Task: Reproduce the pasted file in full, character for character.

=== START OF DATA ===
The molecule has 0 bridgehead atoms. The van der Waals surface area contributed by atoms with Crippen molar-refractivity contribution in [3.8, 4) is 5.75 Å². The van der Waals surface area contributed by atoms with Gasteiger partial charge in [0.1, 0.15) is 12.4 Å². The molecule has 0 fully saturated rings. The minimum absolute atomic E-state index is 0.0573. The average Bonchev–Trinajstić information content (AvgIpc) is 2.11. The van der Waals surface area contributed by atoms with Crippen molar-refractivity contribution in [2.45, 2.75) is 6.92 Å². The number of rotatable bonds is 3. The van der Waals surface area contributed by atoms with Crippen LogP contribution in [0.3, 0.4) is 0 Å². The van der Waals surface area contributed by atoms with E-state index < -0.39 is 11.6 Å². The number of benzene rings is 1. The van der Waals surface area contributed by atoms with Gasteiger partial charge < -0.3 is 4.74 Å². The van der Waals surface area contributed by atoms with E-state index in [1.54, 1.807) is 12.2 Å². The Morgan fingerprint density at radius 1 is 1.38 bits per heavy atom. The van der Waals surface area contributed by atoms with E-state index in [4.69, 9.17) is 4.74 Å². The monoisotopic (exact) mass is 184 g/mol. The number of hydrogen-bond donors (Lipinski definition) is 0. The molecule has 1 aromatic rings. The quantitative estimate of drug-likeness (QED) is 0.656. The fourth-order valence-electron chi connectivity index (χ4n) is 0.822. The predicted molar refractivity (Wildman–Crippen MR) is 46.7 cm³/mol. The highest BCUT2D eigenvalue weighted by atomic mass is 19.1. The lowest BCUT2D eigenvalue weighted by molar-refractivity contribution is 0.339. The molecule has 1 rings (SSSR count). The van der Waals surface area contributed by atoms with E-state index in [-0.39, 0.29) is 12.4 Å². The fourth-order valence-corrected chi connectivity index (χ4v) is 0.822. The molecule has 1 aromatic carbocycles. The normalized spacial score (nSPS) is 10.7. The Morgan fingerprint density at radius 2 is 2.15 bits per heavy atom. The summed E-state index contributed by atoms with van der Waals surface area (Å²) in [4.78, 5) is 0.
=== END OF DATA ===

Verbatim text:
The molecule has 0 bridgehead atoms. The van der Waals surface area contributed by atoms with Crippen molar-refractivity contribution in [3.8, 4) is 5.75 Å². The van der Waals surface area contributed by atoms with Gasteiger partial charge in [0.1, 0.15) is 12.4 Å². The molecule has 0 fully saturated rings. The minimum absolute atomic E-state index is 0.0573. The average Bonchev–Trinajstić information content (AvgIpc) is 2.11. The van der Waals surface area contributed by atoms with Crippen molar-refractivity contribution in [2.45, 2.75) is 6.92 Å². The number of rotatable bonds is 3. The van der Waals surface area contributed by atoms with Crippen LogP contribution in [0.3, 0.4) is 0 Å². The van der Waals surface area contributed by atoms with E-state index < -0.39 is 11.6 Å². The number of benzene rings is 1. The van der Waals surface area contributed by atoms with Gasteiger partial charge < -0.3 is 4.74 Å². The van der Waals surface area contributed by atoms with E-state index in [1.54, 1.807) is 12.2 Å². The Morgan fingerprint density at radius 1 is 1.38 bits per heavy atom. The van der Waals surface area contributed by atoms with E-state index in [4.69, 9.17) is 4.74 Å². The monoisotopic (exact) mass is 184 g/mol. The number of hydrogen-bond donors (Lipinski definition) is 0. The molecule has 1 aromatic rings. The quantitative estimate of drug-likeness (QED) is 0.656. The fourth-order valence-electron chi connectivity index (χ4n) is 0.822. The predicted molar refractivity (Wildman–Crippen MR) is 46.7 cm³/mol. The highest BCUT2D eigenvalue weighted by atomic mass is 19.1. The lowest BCUT2D eigenvalue weighted by molar-refractivity contribution is 0.339. The molecule has 1 rings (SSSR count). The van der Waals surface area contributed by atoms with E-state index in [-0.39, 0.29) is 12.4 Å². The fourth-order valence-corrected chi connectivity index (χ4v) is 0.822. The molecule has 1 aromatic carbocycles. The normalized spacial score (nSPS) is 10.7. The Morgan fingerprint density at radius 2 is 2.15 bits per heavy atom. The summed E-state index contributed by atoms with van der Waals surface area (Å²) in [4.78, 5) is 0.